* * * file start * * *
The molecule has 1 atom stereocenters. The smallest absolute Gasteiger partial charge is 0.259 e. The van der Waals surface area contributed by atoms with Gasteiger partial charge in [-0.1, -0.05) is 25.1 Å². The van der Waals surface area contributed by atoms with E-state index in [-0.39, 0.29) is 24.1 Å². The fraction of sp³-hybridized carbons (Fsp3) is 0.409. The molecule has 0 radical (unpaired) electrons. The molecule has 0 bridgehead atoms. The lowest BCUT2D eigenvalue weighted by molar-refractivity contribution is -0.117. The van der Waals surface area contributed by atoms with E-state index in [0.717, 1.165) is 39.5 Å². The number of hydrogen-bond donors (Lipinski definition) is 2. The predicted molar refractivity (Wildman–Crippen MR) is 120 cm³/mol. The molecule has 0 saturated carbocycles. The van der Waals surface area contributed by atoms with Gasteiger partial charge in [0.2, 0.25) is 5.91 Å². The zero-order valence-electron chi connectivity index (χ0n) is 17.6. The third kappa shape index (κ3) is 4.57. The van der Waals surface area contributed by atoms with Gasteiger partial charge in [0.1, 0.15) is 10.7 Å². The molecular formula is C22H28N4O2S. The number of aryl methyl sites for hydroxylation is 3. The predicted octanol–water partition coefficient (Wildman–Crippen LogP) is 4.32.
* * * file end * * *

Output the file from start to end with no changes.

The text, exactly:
The molecule has 1 atom stereocenters. The smallest absolute Gasteiger partial charge is 0.259 e. The van der Waals surface area contributed by atoms with Gasteiger partial charge in [-0.1, -0.05) is 25.1 Å². The van der Waals surface area contributed by atoms with E-state index in [-0.39, 0.29) is 24.1 Å². The fraction of sp³-hybridized carbons (Fsp3) is 0.409. The molecule has 0 radical (unpaired) electrons. The molecule has 0 bridgehead atoms. The lowest BCUT2D eigenvalue weighted by molar-refractivity contribution is -0.117. The van der Waals surface area contributed by atoms with E-state index in [0.717, 1.165) is 39.5 Å². The number of hydrogen-bond donors (Lipinski definition) is 2. The predicted molar refractivity (Wildman–Crippen MR) is 120 cm³/mol. The molecule has 0 saturated carbocycles. The van der Waals surface area contributed by atoms with Gasteiger partial charge in [0.2, 0.25) is 5.91 Å². The zero-order valence-electron chi connectivity index (χ0n) is 17.6. The third kappa shape index (κ3) is 4.57. The van der Waals surface area contributed by atoms with Gasteiger partial charge in [0.1, 0.15) is 10.7 Å². The molecular formula is C22H28N4O2S. The number of aryl methyl sites for hydroxylation is 3. The predicted octanol–water partition coefficient (Wildman–Crippen LogP) is 4.32.